There was one change which had to be made as Kevin McDonald had a cut just above his eye which wouldn't stop bleeding no matter how much Vaseline was applied and had soaked through the bandage in roughly two minutes. The doctor took him away to put in some stitches whilst Stephen McGinn took his place on the field, giving us an entirely different central midfield to the one we'd sent out an hour before.

Lithuania obviously knew that they couldn't catch us for third place in the group, but they were still motivated to get at least a point and try to improve their world ranking. The first ten minutes of the second half were pretty quiet, but they still had the better of possession and had the one half chance that did come, Jankauskas drilling a shot a foot wide of the right hand post as Danny Wilson closed him down.

Our passing had finally started to find some measure of success and we should have taken the lead on the hour mark when a lovely move – the first we had put together – saw Snodgrass send Griffiths scampering away down the inside left channel before standing a cross up to the back post. Stephen McGinn arrived just before Zaliukas, but his header from six yards clipped the top of the crossbar and flew into the stands behind the goal.

It was then that we made our final change, sending on Steven Fletcher for Kris Boyd, who had become less and less effective as the game wore on. Fletcher may not have been prolific in his Scotland career, but I was hopeful that he could at least make a nuisance of himself and hopefully attract attention away from Griffiths.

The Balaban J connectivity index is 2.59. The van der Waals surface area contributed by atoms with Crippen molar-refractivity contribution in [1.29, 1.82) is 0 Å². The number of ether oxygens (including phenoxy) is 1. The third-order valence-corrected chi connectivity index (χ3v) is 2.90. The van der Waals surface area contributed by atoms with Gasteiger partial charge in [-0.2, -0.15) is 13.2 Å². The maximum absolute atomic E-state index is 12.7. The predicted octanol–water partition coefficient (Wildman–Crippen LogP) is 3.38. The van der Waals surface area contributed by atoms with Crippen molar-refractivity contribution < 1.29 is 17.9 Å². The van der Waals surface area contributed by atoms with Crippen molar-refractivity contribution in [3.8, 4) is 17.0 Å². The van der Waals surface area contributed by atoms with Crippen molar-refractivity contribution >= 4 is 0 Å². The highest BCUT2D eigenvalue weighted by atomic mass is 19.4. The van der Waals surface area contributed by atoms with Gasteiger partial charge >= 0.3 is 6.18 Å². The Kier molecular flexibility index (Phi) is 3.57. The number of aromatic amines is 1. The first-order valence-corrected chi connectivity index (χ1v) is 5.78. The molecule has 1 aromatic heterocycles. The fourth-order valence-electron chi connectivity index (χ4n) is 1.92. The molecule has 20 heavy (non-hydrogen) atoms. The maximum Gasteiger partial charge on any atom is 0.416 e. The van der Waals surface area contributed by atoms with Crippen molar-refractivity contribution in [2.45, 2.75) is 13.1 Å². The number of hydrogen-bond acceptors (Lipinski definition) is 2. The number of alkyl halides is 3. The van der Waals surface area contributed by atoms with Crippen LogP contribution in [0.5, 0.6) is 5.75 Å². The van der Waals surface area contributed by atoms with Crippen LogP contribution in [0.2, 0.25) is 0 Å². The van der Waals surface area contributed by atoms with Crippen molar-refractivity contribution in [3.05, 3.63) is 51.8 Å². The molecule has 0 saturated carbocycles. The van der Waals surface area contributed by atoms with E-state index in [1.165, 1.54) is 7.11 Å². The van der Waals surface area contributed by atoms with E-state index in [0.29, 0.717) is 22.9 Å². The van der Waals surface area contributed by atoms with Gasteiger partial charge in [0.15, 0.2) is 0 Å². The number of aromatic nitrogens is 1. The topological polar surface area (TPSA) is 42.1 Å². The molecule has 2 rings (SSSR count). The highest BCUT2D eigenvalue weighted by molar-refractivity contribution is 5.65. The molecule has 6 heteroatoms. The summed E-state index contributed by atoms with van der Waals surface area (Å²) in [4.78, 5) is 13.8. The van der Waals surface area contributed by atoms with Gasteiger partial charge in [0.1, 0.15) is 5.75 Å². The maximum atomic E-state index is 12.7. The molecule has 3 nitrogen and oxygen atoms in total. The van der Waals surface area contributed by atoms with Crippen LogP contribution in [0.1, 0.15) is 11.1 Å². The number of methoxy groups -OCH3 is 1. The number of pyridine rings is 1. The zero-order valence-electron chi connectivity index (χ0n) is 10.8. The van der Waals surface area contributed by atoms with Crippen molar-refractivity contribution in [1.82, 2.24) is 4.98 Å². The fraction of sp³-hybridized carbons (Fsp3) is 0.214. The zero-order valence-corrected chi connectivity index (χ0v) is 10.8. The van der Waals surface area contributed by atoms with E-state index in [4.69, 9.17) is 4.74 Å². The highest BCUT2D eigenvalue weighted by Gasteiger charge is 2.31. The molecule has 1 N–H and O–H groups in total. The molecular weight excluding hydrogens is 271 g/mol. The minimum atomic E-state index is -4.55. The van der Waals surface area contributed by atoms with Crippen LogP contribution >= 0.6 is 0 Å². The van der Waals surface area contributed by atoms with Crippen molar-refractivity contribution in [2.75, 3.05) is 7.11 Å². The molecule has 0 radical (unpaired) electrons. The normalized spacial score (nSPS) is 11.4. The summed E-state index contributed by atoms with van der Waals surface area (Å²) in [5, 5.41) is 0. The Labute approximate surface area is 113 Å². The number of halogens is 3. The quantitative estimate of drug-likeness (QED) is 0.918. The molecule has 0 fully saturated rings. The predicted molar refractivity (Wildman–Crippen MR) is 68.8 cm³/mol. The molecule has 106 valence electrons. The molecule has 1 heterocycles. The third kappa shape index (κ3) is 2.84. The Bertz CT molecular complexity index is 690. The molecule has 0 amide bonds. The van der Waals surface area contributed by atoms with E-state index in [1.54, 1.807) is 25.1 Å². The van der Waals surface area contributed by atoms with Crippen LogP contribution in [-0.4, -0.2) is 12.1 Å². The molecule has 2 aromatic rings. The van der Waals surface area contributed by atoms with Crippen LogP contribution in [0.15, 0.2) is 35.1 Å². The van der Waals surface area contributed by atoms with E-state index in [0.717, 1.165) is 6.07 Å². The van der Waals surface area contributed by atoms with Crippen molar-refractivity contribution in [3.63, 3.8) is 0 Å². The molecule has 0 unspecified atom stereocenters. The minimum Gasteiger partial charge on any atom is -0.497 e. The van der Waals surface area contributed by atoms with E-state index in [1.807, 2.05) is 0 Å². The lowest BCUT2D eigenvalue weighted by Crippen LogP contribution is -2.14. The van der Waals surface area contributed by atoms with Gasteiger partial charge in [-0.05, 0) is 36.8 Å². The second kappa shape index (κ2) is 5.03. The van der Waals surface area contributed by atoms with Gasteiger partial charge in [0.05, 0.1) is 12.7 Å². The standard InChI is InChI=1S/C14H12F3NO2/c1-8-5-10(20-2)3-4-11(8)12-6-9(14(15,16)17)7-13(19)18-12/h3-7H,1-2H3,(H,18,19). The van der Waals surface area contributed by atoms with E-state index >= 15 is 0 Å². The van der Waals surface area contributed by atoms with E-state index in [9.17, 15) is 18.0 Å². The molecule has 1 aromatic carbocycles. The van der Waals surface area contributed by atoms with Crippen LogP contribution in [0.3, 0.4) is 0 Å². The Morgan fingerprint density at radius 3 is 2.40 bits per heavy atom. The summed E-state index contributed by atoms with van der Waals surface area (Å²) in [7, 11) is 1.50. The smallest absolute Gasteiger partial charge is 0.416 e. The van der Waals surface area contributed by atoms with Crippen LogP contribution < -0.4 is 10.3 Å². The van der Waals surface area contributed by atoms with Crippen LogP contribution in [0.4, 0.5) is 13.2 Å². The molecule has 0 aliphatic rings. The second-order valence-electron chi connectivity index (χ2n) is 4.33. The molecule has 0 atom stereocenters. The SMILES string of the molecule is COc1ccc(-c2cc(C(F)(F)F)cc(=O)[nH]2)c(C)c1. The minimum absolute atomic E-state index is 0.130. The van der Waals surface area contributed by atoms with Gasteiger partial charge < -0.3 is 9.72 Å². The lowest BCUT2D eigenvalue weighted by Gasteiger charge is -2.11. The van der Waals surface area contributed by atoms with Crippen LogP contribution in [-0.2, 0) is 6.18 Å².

Indeed that plan almost worked to absolute perfection within five minutes. McGinn had certainly improved us in midfield and he was getting forward to good effect. As he drifted out to the right, he took a pass from David Templeton and drilled a cross towards the near post.

Steven Fletcher's run to meet it drew both centre backs, Zaliukas and Egidijus Steinas, but he won the header, flicking it on towards the back post where Griffiths stood unmarked. I would have put a lot of money on the Dundee man scoring from such a position but he went for a header despite having enough time to wait for the ball to drop and his effort wasn't powerful enough, allowing Geidrius Arlauskis to get across and tip it wide.

Time ticked on into the final twenty minutes and it was getting close to the point when I would have to instruct the players to get the ball into the Lithuanian penalty area as quickly and as often as possible. We did start to push the defensive line further up the field, and by the time that there were only twelve minutes left we were basically playing with all ten outfield guys in the Lithuanian half and Craig Gordon waiting on the edge of his penalty area to race out and clear any balls over the top.

We were still struggling to create, but with seven minutes left all that worry just melted away. Lee Wallace lofted a ball towards Steven Fletcher, who won the header and knocked it down to Griffiths. Fletcher had dropped a bit deeper than usual to win the header, bringing the Lithuanian centre backs with him, and he then turned and sprinted into the space behind them.